Tenement House

I live in a railroad-style tenement apartment in Brooklyn. It is no longer what it used to be: a cheap, hot, moldy, stuffy, crowded home to immigrant families. Now it is renovated (with the occasional leak in the ceiling and decorative garbage cluttered outside) and quite expensive--it is certainly no longer housing for the poor.Yet the building retains its tenement feel. Every time I walk up the little stoop and into the hallway I cannot help but recall the stories of my grandmother, Hannah, who came to America from Poland and lived in a similar apartment. With her siblings they slept six to a bed. Her mother (my great-grandmother) was sick and could not work, and so it became Hannah's responsibility to support the family, working during the day and going to school at night. Though I do not wish upon myself the stress and difficulty those hard years must have brought her, every time I leave the apartment early in the morning or come back to it late at night I relate to her through the creaky stairs, the old wooden doors, and the musty smell of the corridor and I thank her for, through her hard work, making what was a place of poverty a place of comfort.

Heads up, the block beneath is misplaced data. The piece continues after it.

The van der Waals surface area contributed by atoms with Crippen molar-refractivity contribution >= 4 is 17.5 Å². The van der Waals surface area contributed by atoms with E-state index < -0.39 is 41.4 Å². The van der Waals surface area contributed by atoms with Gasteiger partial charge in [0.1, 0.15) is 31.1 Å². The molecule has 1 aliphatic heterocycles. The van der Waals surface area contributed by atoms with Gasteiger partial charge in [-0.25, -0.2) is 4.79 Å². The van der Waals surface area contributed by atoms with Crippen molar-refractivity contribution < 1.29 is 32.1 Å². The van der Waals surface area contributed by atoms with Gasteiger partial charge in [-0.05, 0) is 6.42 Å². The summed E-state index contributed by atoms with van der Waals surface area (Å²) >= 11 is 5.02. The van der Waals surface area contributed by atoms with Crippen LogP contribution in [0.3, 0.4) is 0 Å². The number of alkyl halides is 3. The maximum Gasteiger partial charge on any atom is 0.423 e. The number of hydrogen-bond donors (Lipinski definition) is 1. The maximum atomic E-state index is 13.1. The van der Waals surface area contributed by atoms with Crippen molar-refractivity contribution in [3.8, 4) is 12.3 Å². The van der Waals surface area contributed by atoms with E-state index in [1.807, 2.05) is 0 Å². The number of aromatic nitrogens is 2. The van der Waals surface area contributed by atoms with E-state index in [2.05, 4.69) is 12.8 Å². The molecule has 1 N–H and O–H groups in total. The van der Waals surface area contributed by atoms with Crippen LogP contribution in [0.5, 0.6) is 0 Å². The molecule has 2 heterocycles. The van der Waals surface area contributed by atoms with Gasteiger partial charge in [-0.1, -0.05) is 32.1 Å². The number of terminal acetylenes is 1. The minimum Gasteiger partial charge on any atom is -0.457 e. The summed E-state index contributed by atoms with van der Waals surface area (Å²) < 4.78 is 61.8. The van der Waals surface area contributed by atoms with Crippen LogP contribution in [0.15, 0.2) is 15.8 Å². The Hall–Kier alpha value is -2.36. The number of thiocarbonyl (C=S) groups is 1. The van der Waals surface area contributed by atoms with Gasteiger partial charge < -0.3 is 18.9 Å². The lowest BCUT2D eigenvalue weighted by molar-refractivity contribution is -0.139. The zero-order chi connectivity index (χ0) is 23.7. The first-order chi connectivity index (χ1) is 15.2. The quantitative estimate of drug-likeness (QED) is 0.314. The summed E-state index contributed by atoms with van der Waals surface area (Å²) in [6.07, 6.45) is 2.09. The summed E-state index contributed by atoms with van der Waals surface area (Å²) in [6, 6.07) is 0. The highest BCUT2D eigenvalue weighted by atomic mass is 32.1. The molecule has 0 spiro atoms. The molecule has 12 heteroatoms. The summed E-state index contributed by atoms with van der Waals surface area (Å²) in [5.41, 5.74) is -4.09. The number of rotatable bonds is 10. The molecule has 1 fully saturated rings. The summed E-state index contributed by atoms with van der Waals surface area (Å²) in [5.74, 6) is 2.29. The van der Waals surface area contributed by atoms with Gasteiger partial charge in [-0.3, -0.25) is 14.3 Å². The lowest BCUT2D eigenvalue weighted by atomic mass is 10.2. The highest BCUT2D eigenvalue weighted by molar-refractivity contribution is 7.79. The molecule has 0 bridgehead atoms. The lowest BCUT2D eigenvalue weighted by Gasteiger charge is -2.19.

Year: 1920

– Raphi

Relationship:  Grandchild of im/migrant Grandchild of im/migrant